Our ability to reason about the perspectives of others is associated with many positive life outcomes (e.g., better interpersonal relationships). Unfortunately, when reasoning about the perspectives of others, we are often biased by our own knowledge (i.e., the curse of knowledge). The curse of knowledge is a cognitive bias that limits our ability to reason about less- knowledgeable perspectives. It leads to overestimations of what others know and clouds our judgements about their beliefs. Critically, this bias is prevalent across various contexts, and it affects our social reasoning across the lifespan. Previous research demonstrated the effects of the bias on children’s social reasoning, however there are several critical theoretical questions that remain unanswered. For instance, is the bias universal among children? I find support for the universality of the bias, in Chapter 2, by showing that even children of a nomadic pastoralist tribe, the Turkana, show the bias. Furthermore, in Chapter 3, I examine how age-related changes in the bias can affect young children’s performance on a widely used measure of Theory of Mind—a false belief task. I examine this question in two experiments; one showing that younger children are more accurate at reasoning about other perspectives when the curse of knowledge is minimized. The other experiment showing that children’s inferences are biased by their knowledge but that minimizing the bias does not improve performance. I discuss potential reasons for the discrepancy between experiments. Finally, I examine two accounts on the mechanisms underlying the curse of knowledge. In Chapter 4, I provide evidence that fluency misattribution (i.e., the tendency to attribute the fluency in processing a stimulus to an inaccurate source) is necessary for the bias to occur. Chapter 5 summarizes my findings, discusses their implications, and highlights avenues for future research.
Master's Student Supervision (2010 - 2020)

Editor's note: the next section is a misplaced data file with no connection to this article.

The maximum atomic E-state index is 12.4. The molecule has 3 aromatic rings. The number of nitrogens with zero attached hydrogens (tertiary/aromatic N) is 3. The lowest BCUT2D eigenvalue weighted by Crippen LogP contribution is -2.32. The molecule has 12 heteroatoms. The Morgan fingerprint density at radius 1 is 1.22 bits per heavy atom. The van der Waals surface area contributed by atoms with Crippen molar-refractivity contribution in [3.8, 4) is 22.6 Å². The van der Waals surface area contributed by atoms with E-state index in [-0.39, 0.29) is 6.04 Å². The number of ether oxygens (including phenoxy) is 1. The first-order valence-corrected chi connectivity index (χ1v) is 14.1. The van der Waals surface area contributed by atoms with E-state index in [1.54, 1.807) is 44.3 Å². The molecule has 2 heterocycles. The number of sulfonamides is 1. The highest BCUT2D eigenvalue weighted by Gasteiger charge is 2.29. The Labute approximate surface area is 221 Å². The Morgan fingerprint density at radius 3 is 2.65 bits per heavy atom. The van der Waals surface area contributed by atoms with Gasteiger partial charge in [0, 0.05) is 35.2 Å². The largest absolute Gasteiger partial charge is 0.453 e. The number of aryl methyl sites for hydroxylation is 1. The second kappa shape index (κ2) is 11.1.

As humans, we reason about quantity in at least two distinct ways—through our intuitive, approximate perception of quantity and through precise number words. With sufficient development, these two systems interface and interact, allowing us to make quick judgments with crude precision (e.g., how many items are in our shopping basket). To date, two theories have been proposed to explain the underlying mechanism of this interface between perception and language. Under the first—the associative mapping theory—children create item-specific associations between particular number words (e.g., “ten”) and the perceptual representations that they most frequently experience. While under the second—the structure mapping theory—children map number words to their perceptual representations by realizing the inherent similarity in the representational structure of the two systems (e.g., both are linear dimensions where higher values represent more/greater amounts). Existing literature has almost exclusively focused on understanding how children create this interface in one domain of quantity (i.e., number), leaving the critical question of how children map number words to other, non-numeric domains of quantity (e.g., length, area) entirely open. This thesis explores when and how children map number words to a broader spectrum of quantities by examining their estimation abilities in number, length, and area. We find that while the perception of number, length, and area are largely independent of each other, estimation accuracy and variability are tightly linked and show a similar age of maturity, supporting the structure mapping account. These results are discussed in the broader context of how language and perception interact and change with development.